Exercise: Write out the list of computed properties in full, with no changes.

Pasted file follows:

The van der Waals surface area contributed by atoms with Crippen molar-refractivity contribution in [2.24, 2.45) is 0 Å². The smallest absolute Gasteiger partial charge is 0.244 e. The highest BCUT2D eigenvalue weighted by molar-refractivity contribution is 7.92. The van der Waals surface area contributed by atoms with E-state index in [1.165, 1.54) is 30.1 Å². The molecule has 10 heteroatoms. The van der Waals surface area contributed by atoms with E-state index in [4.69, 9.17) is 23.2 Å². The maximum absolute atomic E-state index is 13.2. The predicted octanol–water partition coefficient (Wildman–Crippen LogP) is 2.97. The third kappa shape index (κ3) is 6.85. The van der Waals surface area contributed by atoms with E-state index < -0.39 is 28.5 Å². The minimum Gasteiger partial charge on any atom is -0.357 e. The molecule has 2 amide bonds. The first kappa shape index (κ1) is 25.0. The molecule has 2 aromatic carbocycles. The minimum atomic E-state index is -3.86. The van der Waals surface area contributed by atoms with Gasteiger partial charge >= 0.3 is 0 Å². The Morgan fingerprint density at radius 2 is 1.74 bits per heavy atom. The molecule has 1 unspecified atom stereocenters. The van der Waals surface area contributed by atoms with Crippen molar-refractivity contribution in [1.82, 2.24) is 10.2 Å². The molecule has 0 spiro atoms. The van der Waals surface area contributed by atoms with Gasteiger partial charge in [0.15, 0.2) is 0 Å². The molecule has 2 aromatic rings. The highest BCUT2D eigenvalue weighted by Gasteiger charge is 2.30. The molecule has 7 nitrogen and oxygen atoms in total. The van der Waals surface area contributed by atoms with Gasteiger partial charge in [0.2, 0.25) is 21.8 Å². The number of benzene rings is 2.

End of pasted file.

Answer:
The van der Waals surface area contributed by atoms with Crippen molar-refractivity contribution in [2.24, 2.45) is 0 Å². The smallest absolute Gasteiger partial charge is 0.244 e. The highest BCUT2D eigenvalue weighted by molar-refractivity contribution is 7.92. The van der Waals surface area contributed by atoms with E-state index in [1.165, 1.54) is 30.1 Å². The molecule has 10 heteroatoms. The van der Waals surface area contributed by atoms with E-state index in [4.69, 9.17) is 23.2 Å². The maximum absolute atomic E-state index is 13.2. The predicted octanol–water partition coefficient (Wildman–Crippen LogP) is 2.97. The third kappa shape index (κ3) is 6.85. The van der Waals surface area contributed by atoms with E-state index < -0.39 is 28.5 Å². The minimum Gasteiger partial charge on any atom is -0.357 e. The molecule has 2 amide bonds. The first kappa shape index (κ1) is 25.0. The molecule has 2 aromatic carbocycles. The minimum atomic E-state index is -3.86. The van der Waals surface area contributed by atoms with Gasteiger partial charge >= 0.3 is 0 Å². The Morgan fingerprint density at radius 2 is 1.74 bits per heavy atom. The molecule has 1 unspecified atom stereocenters. The van der Waals surface area contributed by atoms with Crippen molar-refractivity contribution in [1.82, 2.24) is 10.2 Å². The molecule has 0 spiro atoms. The van der Waals surface area contributed by atoms with Gasteiger partial charge in [0.15, 0.2) is 0 Å². The molecule has 2 aromatic rings. The highest BCUT2D eigenvalue weighted by Gasteiger charge is 2.30. The molecule has 7 nitrogen and oxygen atoms in total. The van der Waals surface area contributed by atoms with Gasteiger partial charge in [0.2, 0.25) is 21.8 Å². The number of benzene rings is 2.